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Re: non-recursive build question

From: Noel Yap
Subject: Re: non-recursive build question
Date: Wed, 28 Apr 2004 07:07:21 -0400
User-agent: Mozilla Thunderbird 0.5 (Windows/20040212)

sandy currier wrote:

A recursive build design trick that I have seen before and am now
dealing with is where a bunch of work (target commands are being
executed) is done only to find that the target is not actually modified.
One example of this is generating a export list of symbols for a
shared library.  Specifically, even though the object files that
go into a shared library have changed, possibly quite so, the
'external' symbol list including all argument specifications (ansi C)
has not.

When this is so, no down stream executables or other shared libs
need to be relinked with the new shared library since none of the
external symbols have changed.  In recursive build systems, a
common trick is that the make process of the shared library directory
ends up not modifying the library's export list file while it does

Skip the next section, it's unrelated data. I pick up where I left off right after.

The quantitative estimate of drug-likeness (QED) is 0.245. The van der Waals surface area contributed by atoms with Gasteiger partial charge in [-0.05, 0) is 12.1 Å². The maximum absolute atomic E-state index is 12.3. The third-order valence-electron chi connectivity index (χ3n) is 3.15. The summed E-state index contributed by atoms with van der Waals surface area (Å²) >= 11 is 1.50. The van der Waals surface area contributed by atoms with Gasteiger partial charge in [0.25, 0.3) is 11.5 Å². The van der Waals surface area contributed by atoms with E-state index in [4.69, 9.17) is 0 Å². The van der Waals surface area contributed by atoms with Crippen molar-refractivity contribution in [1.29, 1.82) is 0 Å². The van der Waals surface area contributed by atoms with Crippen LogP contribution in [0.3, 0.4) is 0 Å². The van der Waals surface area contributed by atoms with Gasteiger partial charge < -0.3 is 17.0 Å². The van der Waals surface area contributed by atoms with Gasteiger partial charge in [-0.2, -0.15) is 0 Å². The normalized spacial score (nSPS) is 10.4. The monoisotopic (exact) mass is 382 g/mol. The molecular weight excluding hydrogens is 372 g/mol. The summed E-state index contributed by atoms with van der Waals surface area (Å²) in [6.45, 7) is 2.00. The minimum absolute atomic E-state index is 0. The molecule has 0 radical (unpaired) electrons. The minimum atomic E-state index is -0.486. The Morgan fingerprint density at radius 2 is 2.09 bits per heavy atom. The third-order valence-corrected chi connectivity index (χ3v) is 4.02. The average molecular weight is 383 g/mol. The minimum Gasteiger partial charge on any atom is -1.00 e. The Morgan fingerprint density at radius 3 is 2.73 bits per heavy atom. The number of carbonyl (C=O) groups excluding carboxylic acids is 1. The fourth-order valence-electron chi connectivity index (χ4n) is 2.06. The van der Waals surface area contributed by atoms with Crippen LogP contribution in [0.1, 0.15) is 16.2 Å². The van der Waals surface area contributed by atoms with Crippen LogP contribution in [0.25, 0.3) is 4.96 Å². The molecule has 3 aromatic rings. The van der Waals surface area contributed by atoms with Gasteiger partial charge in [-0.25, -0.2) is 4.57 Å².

modify the shared library itself.  Then, when the build recurses into
another directory, creating a new instance of a new DAG, recursive
targets that depend on the export file (anything that links the
library!) will see the old export file and not relink.  Targets
that depend on the shared library, like unit tests, 'make install'
targets and the like, will see a new .so and re-run.

Sorry, I keep flip-flopping here (I haven't had my morning coffee, yet) and now 
I notice my first response didn't even go out.

Anyway, I'm assuming the creation of the .exp is inexpensive compared to the 
link.  It'll have to be rebuilt anyway due to added or removed symbols each 
time the object files change.

So, you should be able to have something like:

foo.exp: $(OBJECT_FILES)
        # build the .exp file

bar: | foo.exp

I haven't worked with .exp files before.  What do they buy you that the .so 
doesn't give?


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